Mr Baker was employed by Abellio as a bus driver. He was a Jamaican national who had the right to work in the UK. Abellio decided to carry out an audit of its workforce to determine whether their documentation was all in order in accordance with section 15 of the Immigration, Asylum and Nationality Act 2006 (IANA). Mr Baker (among others) was asked to produce one of a list of documents. He explained that he did not have the required documents, but confirmed that he had the right to live and work in the UK, and that this had been confirmed to him by the Home Office. 

Mr Baker was called to a meeting and suspended without pay until he could produce evidence of his right to work. Although Abellio accepted that as a matter of fact Mr Baker did have the right to work, he was unable to produce documentary evidence that was satisfactory to Abellio, and he was therefore summarily dismissed.

Employment Tribunal claim

Mr Baker brought a claim for unfair dismissal. Abellio argued that his continued employment without proper documentation of the right to work would contravene a statutory enactment and therefore his dismissal was fair for illegality.

The Employment Tribunal (ET) accepted Abellio’s arguments and dismissed Mr Baker’s claim. Mr Baker appealed to the EAT.

EAT decision

The EAT overturned the ET’s decision and held that Mr Baker had been unfairly dismissed. As a matter of fact, Mr Abellio had the right to work in the UK and was not, therefore, subject to immigration control. In any event, even if Mr Baker had been subject to immigration control, a request to check immigration documentation under IANA is not a statutory duty. Instead it provides the possibility of a statutory excuse from penalty if certain documents are obtained from the employee.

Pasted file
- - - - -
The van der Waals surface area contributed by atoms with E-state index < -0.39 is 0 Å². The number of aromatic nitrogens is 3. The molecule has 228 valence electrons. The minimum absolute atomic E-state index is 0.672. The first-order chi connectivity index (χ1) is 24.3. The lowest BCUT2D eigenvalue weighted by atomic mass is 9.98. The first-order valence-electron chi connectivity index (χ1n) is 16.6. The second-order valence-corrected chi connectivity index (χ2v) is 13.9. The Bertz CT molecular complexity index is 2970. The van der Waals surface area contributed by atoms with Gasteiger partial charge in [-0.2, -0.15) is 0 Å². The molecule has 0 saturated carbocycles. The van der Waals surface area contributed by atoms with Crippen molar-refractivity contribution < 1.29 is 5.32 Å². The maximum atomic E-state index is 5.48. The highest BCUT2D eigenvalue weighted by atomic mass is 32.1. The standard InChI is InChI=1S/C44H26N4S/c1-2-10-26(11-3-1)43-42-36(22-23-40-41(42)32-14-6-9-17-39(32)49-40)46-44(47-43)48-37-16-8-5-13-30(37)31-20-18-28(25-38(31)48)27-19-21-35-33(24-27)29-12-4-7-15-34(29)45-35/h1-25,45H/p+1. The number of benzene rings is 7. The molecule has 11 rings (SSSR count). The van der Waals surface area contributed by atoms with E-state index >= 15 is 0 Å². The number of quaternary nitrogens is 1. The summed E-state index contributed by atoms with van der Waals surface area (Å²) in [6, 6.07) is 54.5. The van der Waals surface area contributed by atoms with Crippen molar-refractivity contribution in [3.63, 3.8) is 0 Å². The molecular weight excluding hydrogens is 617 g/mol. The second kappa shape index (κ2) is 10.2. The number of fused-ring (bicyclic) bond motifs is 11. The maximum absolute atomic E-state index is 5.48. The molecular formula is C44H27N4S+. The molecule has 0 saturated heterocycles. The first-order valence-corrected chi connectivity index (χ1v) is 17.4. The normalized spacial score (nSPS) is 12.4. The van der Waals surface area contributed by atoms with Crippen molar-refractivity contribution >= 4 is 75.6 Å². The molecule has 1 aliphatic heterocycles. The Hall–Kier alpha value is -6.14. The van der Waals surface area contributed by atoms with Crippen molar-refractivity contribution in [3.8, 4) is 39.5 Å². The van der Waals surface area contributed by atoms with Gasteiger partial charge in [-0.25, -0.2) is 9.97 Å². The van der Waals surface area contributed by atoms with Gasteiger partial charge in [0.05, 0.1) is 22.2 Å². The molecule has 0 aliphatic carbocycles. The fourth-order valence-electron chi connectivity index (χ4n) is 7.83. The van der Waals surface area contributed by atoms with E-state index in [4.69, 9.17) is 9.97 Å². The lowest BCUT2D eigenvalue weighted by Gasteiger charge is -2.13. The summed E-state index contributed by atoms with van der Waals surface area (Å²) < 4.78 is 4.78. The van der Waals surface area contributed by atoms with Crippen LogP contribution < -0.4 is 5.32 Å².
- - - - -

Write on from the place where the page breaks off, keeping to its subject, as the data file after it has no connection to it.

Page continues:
Abellio could not rely on illegality as a fair reason for dismissal as no statutory duty had been breached.

However, helpfully for employers, the EAT did note that Mr Baker’s dismissal could nevertheless be fair on the grounds of “some other substantial reason” (SOSR), if Abellio had a genuine but mistaken belief that his continued employment was illegal. The case was remitted to the ET to determine whether, on the facts of this case, a SOSR dismissal was fair.

What to take away

This case is a reminder for employers that in order to fairly dismiss on grounds of illegality the employer must be certain that there is actually a contravention of an enactment – a reasonable but mistaken belief will not be sufficient. 

An employer would be well advised, particularly in right to work cases which are often complex, to ensure they are able to justify such a dismissal on the alternative ground of SOSR, where a mistaken but genuine belief may be sufficient, provided a fair process is followed. We recommend that employers follow a short and reasonable procedure before dismissal, and that they set out clearly in correspondence the factual circumstances on which they are relying.

For further information on how this issue might affect your organisation, please contact Andrew UttleyBridget Prosser or Rachel Luddem.